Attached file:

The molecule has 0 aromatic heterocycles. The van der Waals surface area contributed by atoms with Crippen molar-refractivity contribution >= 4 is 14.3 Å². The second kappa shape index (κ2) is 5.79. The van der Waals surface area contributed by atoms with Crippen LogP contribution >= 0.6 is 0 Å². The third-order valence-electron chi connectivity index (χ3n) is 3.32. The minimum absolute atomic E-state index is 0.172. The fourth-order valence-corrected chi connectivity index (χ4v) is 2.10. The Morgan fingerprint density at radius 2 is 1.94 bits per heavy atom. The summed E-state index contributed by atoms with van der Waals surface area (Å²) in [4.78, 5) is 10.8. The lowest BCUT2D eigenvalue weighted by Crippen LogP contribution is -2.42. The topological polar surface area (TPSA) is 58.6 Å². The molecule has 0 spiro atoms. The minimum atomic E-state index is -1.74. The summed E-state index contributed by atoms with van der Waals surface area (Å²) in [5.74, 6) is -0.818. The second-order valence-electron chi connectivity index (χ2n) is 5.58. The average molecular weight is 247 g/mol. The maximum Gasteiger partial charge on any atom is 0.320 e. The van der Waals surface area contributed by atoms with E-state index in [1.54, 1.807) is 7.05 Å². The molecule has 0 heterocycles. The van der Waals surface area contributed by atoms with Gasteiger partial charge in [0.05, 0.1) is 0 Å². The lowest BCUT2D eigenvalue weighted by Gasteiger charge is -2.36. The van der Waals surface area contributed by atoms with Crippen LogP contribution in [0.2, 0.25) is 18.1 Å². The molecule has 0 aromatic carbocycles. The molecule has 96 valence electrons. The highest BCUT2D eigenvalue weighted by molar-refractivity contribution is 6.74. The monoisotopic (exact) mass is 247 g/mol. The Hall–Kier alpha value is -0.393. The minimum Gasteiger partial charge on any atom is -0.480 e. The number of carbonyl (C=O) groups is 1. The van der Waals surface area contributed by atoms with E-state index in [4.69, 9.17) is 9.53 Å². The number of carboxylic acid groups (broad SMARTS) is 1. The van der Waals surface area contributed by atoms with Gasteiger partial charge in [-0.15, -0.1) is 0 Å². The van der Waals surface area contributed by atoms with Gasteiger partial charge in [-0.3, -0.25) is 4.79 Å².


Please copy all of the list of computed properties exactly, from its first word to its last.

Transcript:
The molecule has 0 aromatic heterocycles. The van der Waals surface area contributed by atoms with Crippen molar-refractivity contribution >= 4 is 14.3 Å². The second kappa shape index (κ2) is 5.79. The van der Waals surface area contributed by atoms with Crippen LogP contribution >= 0.6 is 0 Å². The third-order valence-electron chi connectivity index (χ3n) is 3.32. The minimum absolute atomic E-state index is 0.172. The fourth-order valence-corrected chi connectivity index (χ4v) is 2.10. The Morgan fingerprint density at radius 2 is 1.94 bits per heavy atom. The summed E-state index contributed by atoms with van der Waals surface area (Å²) in [4.78, 5) is 10.8. The lowest BCUT2D eigenvalue weighted by Crippen LogP contribution is -2.42. The topological polar surface area (TPSA) is 58.6 Å². The molecule has 0 spiro atoms. The minimum atomic E-state index is -1.74. The summed E-state index contributed by atoms with van der Waals surface area (Å²) in [5.74, 6) is -0.818. The second-order valence-electron chi connectivity index (χ2n) is 5.58. The average molecular weight is 247 g/mol. The maximum Gasteiger partial charge on any atom is 0.320 e. The van der Waals surface area contributed by atoms with E-state index in [1.54, 1.807) is 7.05 Å². The molecule has 0 heterocycles. The van der Waals surface area contributed by atoms with Gasteiger partial charge in [0.05, 0.1) is 0 Å². The lowest BCUT2D eigenvalue weighted by Gasteiger charge is -2.36. The van der Waals surface area contributed by atoms with Crippen LogP contribution in [0.2, 0.25) is 18.1 Å². The molecule has 0 aromatic carbocycles. The molecule has 96 valence electrons. The highest BCUT2D eigenvalue weighted by molar-refractivity contribution is 6.74. The monoisotopic (exact) mass is 247 g/mol. The Hall–Kier alpha value is -0.393. The minimum Gasteiger partial charge on any atom is -0.480 e. The number of carbonyl (C=O) groups is 1. The van der Waals surface area contributed by atoms with E-state index in [4.69, 9.17) is 9.53 Å². The number of carboxylic acid groups (broad SMARTS) is 1. The van der Waals surface area contributed by atoms with Gasteiger partial charge in [-0.15, -0.1) is 0 Å². The van der Waals surface area contributed by atoms with Gasteiger partial charge in [-0.3, -0.25) is 4.79 Å².